Fiber optic data transmission costs?

The costs of fiber optic data transmission run at $0.25/TB per 1,000km in order to earn a 10% IRR on constructing a link with $120 per meter capex costs. Capex is 85% of the total cost. This data fiber breaks down the costs of data transmission from first principles, across capex, utilization, electricity and maintenance.

This model captures the costs of transmitting data across fiber optic cables, with a base case of $0.25/TB to earn a 10% IRR per 1,000km of data transmission. For an overview, please see our data-file into the energy use of fiber optic cables.

The economics of fiber optic cables are sensitive to cable length, utilization, and especially capex costs, which comprise 85% of the total costs, and are estimated in the data-file by tabulating details on 25 past fiber optics projects and their fiber counts (chart below).

The fiber running to an individual household might have 1-2 fiber optic strands, while a data-center interconnection (DCI) between two hyperscale facilities can have several thousand fibers.

Generally, each 10x increase in the number of fiber optic strands per cable only doubles the cost. A key reason is that 60-80% of total costs are construction, which do not change materially for higher-capacity cables.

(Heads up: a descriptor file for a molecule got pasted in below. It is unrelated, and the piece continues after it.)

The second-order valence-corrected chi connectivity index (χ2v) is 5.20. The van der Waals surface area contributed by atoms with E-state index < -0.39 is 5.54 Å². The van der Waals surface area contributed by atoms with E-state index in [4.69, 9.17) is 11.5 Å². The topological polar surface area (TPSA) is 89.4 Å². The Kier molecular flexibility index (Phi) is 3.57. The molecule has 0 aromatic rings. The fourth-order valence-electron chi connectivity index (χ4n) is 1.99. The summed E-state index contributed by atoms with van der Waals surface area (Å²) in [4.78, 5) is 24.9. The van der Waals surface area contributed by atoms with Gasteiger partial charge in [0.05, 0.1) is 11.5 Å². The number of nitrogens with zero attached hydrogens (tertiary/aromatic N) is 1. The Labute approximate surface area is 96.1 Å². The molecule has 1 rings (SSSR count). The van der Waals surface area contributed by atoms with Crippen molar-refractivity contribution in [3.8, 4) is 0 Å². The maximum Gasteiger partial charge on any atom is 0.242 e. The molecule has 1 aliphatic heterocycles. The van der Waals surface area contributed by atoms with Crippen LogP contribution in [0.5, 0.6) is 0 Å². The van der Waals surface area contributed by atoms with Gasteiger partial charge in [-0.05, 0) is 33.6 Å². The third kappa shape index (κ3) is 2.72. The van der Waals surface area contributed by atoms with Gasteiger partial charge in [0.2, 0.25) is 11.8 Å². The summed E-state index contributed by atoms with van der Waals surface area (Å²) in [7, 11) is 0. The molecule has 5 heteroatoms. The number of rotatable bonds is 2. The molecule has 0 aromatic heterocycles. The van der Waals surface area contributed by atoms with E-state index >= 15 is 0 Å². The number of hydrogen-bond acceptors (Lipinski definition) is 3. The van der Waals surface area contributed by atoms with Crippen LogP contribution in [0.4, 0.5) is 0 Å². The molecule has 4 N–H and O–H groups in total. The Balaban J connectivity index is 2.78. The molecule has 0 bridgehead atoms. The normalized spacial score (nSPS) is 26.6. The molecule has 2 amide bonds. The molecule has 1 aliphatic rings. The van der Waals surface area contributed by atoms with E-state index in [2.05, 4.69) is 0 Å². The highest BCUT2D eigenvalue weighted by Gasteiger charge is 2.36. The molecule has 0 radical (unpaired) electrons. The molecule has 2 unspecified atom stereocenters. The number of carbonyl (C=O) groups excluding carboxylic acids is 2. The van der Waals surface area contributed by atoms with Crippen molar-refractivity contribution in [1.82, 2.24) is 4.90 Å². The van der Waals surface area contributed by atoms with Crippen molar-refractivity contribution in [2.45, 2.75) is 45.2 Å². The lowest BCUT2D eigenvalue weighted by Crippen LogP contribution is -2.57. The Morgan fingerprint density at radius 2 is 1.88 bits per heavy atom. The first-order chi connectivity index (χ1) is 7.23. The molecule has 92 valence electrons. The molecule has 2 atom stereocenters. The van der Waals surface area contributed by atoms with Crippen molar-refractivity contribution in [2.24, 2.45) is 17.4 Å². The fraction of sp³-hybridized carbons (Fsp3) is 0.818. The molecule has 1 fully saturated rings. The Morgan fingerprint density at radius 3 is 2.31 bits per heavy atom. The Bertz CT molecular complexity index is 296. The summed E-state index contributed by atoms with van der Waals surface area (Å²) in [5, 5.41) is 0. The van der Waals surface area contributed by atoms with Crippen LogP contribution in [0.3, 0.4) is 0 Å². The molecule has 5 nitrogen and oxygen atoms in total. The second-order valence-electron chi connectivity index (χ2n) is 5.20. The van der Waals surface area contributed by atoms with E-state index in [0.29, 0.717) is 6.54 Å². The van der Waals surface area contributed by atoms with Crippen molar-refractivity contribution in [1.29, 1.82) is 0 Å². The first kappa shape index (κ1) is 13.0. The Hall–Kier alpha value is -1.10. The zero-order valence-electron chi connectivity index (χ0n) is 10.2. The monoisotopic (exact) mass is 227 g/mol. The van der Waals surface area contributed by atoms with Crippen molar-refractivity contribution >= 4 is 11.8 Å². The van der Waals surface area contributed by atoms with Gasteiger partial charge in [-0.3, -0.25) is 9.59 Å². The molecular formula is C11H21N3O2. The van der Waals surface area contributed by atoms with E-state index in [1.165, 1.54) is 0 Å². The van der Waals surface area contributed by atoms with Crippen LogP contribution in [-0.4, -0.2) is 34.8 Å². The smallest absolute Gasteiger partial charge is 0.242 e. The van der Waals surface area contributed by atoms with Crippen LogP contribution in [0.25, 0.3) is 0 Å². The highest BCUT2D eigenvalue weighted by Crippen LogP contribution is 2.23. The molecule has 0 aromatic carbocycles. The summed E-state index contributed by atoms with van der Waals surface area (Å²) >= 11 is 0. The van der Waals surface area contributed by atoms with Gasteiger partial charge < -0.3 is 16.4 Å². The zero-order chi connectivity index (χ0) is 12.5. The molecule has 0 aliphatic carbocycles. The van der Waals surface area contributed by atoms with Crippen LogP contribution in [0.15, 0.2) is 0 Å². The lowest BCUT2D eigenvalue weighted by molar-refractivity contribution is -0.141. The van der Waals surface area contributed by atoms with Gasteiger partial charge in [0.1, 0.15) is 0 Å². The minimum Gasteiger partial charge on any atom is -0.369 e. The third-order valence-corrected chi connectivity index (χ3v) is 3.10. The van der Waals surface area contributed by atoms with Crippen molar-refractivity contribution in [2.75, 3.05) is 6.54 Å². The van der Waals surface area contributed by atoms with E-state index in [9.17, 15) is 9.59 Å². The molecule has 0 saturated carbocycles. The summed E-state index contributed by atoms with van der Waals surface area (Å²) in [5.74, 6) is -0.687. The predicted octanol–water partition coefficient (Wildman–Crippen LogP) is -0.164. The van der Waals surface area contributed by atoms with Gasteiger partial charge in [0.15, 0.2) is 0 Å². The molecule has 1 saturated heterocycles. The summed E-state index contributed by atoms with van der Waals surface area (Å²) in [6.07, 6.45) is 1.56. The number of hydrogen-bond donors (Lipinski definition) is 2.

Other factors that impact the capex costs of fiber optic cables: underground cables cost around 2-3x aerial cables. Undergrounding costs are also higher in rockier soil types and in urban environments. There are some nice cost breakdowns in the Capex_costs tab of the model.

Capex costs per Tbps of bandwidth can also be estimated, with a formula linking capex costs ($/m) to the bit rate (Trillion bits of data transfer capacity per second, Tbps). Some intercontinental fiber links quote a specific bandwidth in Tbps, helped by amazing multiplexing. For others, we can estimate the bandwidth from the fiber count.

Utilization rate is another variable that impacts the costs of fiber data transmission, which can be stress-tested in the model. Hurdle rate also matters. The energy consumption of fiber optic cables matters less, but is also included in the model.

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